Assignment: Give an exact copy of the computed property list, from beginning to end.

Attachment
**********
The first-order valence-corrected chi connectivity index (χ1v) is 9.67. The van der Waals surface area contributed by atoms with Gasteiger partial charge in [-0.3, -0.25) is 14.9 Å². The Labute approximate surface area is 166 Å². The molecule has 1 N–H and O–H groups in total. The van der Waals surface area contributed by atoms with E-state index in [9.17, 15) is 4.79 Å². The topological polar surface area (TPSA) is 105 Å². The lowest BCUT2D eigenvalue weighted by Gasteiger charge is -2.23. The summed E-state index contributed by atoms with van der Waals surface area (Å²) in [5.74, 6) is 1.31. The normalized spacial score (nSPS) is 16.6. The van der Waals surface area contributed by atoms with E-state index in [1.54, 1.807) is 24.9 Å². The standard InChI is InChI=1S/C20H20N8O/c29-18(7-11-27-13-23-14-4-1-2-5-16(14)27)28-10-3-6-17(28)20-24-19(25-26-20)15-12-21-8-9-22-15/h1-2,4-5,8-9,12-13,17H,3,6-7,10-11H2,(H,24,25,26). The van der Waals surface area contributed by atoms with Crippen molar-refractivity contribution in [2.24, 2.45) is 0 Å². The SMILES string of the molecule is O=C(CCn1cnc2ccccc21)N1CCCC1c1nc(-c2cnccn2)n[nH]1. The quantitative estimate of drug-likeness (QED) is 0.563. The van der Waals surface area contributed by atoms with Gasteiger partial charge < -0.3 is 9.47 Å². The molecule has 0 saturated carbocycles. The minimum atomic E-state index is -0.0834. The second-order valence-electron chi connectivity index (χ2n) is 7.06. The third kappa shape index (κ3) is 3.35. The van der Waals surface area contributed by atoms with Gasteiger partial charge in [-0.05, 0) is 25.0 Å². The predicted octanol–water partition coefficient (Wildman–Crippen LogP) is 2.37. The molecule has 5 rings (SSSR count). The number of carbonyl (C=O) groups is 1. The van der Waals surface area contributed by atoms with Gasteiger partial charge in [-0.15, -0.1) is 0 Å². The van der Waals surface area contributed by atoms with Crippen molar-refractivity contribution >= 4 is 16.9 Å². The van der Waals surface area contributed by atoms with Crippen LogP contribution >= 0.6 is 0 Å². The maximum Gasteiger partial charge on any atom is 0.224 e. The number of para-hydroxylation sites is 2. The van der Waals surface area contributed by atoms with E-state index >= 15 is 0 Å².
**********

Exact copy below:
The first-order valence-corrected chi connectivity index (χ1v) is 9.67. The van der Waals surface area contributed by atoms with Gasteiger partial charge in [-0.3, -0.25) is 14.9 Å². The Labute approximate surface area is 166 Å². The molecule has 1 N–H and O–H groups in total. The van der Waals surface area contributed by atoms with E-state index in [9.17, 15) is 4.79 Å². The topological polar surface area (TPSA) is 105 Å². The lowest BCUT2D eigenvalue weighted by Gasteiger charge is -2.23. The summed E-state index contributed by atoms with van der Waals surface area (Å²) in [5.74, 6) is 1.31. The normalized spacial score (nSPS) is 16.6. The van der Waals surface area contributed by atoms with E-state index in [1.54, 1.807) is 24.9 Å². The standard InChI is InChI=1S/C20H20N8O/c29-18(7-11-27-13-23-14-4-1-2-5-16(14)27)28-10-3-6-17(28)20-24-19(25-26-20)15-12-21-8-9-22-15/h1-2,4-5,8-9,12-13,17H,3,6-7,10-11H2,(H,24,25,26). The van der Waals surface area contributed by atoms with Crippen molar-refractivity contribution in [2.24, 2.45) is 0 Å². The SMILES string of the molecule is O=C(CCn1cnc2ccccc21)N1CCCC1c1nc(-c2cnccn2)n[nH]1. The quantitative estimate of drug-likeness (QED) is 0.563. The van der Waals surface area contributed by atoms with Gasteiger partial charge < -0.3 is 9.47 Å². The molecule has 0 saturated carbocycles. The minimum atomic E-state index is -0.0834. The second-order valence-electron chi connectivity index (χ2n) is 7.06. The third kappa shape index (κ3) is 3.35. The van der Waals surface area contributed by atoms with Gasteiger partial charge in [-0.05, 0) is 25.0 Å². The predicted octanol–water partition coefficient (Wildman–Crippen LogP) is 2.37. The molecule has 5 rings (SSSR count). The number of carbonyl (C=O) groups is 1. The van der Waals surface area contributed by atoms with Gasteiger partial charge in [-0.15, -0.1) is 0 Å². The van der Waals surface area contributed by atoms with Crippen molar-refractivity contribution >= 4 is 16.9 Å². The van der Waals surface area contributed by atoms with Crippen LogP contribution >= 0.6 is 0 Å². The maximum Gasteiger partial charge on any atom is 0.224 e. The number of para-hydroxylation sites is 2. The van der Waals surface area contributed by atoms with E-state index >= 15 is 0 Å².